Linked by Thom Holwerda on Mon 23rd Jul 2007 21:20 UTC, submitted by Innova
Gentoo "Over the past few days, I discovered that the Gentoo Foundation's charter is in the process of being revoked by the state of New Mexico, apparently due to regular paperwork not being filed by the trustees. What this means is that the Gentoo Foundation is currently hanging for its life by a string, and at any day could cease to exist as an entity. That is the very bad news. The good news is that I was able to talk to Grant Goodyear (trustee) this morning on the phone, and I have confirmed that Grant had received my email about the revocation issue that I sent 2 days ago and that he will be resolving this critical issue in the next couple of days by filing the appropriate paperwork with the state of New Mexico, and this paperwork will also remove me as President of the Foundation."
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RE[3]: Please Explain
by b00gie on Mon 23rd Jul 2007 23:48 UTC in reply to "RE[2]: Please Explain"
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Flames for what?

Well, for many things. I think most e.g recommendations for changes end up to flames lol ;)

Ok, but Gentoo's portage makes this a moot point at least in the software side of things. What would I like to see in Gentoo "moving forward?" Perhaps a lower learning curve by catering to Linux newbies. I mean we all could RTFM... But I guess the livecd and installer needs to be perfected, as well as hardware detection and setup. Sabayon Linux goes a long way to put together a "user friendly" live cd with all the bling. It's just a Gentoo derivative which can still be updated using portage (Sabayon isn't what I'd call a fork)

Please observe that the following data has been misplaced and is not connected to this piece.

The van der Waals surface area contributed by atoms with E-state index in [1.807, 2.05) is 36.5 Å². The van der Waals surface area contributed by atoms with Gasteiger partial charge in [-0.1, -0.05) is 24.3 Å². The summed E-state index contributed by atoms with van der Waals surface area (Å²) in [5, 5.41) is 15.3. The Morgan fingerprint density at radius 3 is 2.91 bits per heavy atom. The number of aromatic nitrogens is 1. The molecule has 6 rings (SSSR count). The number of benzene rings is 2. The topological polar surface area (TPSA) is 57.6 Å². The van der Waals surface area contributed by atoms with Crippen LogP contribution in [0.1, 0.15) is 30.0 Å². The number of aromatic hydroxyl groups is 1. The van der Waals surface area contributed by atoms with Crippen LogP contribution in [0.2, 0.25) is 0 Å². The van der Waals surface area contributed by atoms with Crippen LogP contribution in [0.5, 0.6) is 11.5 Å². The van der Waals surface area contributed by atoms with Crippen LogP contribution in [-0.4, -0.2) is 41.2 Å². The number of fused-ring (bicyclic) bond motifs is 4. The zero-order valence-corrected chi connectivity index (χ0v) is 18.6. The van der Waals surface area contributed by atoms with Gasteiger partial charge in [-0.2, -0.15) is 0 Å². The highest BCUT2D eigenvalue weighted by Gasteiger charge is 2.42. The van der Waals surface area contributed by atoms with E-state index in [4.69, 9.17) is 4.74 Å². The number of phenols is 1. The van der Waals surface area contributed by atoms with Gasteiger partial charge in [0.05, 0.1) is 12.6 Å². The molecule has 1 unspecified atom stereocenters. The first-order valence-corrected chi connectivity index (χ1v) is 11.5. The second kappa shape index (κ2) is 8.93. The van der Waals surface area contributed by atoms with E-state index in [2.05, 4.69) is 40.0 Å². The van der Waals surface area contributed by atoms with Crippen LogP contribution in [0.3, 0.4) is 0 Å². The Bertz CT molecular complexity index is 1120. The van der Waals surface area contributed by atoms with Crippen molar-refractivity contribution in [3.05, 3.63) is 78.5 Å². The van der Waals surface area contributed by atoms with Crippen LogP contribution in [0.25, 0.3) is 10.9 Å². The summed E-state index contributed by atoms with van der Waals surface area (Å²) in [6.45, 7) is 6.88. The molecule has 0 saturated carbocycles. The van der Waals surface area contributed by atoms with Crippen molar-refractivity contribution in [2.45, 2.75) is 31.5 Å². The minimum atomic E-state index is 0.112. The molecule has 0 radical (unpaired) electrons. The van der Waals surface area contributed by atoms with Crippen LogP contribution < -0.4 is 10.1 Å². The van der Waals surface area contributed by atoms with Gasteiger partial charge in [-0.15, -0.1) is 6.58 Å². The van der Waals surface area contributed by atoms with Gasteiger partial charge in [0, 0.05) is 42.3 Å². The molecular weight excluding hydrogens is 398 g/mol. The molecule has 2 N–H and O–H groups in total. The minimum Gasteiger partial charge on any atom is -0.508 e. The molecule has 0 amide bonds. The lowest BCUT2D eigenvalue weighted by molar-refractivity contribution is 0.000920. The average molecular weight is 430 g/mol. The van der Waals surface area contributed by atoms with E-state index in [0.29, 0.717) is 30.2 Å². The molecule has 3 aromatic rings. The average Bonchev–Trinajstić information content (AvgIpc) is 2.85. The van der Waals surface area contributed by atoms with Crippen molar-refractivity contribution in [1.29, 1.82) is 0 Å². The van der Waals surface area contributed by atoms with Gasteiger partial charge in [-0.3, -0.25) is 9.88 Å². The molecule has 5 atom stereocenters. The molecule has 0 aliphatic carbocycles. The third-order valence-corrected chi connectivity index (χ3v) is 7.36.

Who talked for newbies? Innovation is an advantage only for newbies?
Even portage, an innovation by drobbins back then, has after many years great flaws and demands serious rewrite. There was portage-ng, not any more...
Sabayon is a nice starting distro that gentoo should support... but i think they have decided not to do it.

I run a testing system, but if a particular ebuild is unstable, I know how to choose the version I want. I agree some things could be updated to "stable" faster, but overall I can choose what I want when I want it. Version identifiers, i.e. 2007.0 really don't mean anything. An emerge -uD world brings you up to date. No matter which installation year you started with.

well if you dream for a farm of testing machines then yes this is your distro. But many more don't want to have every now and then broken emerges so they stack with stable versions.
Consider that we are not talking even for bleeding edge here but what upstream call stable and other distros have already stabilize and release in their products while gentoo still track bugs.
New version releases mean many things.
One is that are useful for new installations (i dont think you would like to build a new gentoo installation with 1 or 2 years old cd and stages) and of course it's also a sign that something is wrong. "You have a schedule. You miss it. You miss it again and again. Fix your management ffs are you blind?!"

I guess this may be true, but I assume somebody else takes their place. Gentoo seems community driven to me.

not always and a newbies developers doesn't compare with some guys who have spent years developing in gentoo project.
It takes time to find how things work.
I remember when flameeyes resigned, this guy was maintaining so many things by himself.I think that is a reason they have delayed to stabilize a new kde version. Ofcouse he came back after a while and he doesn't work on so many things now but the point is that you can not ask from someone to spend all his free time fixing things that should be others responsibility.

Edited 2007-07-23 23:52

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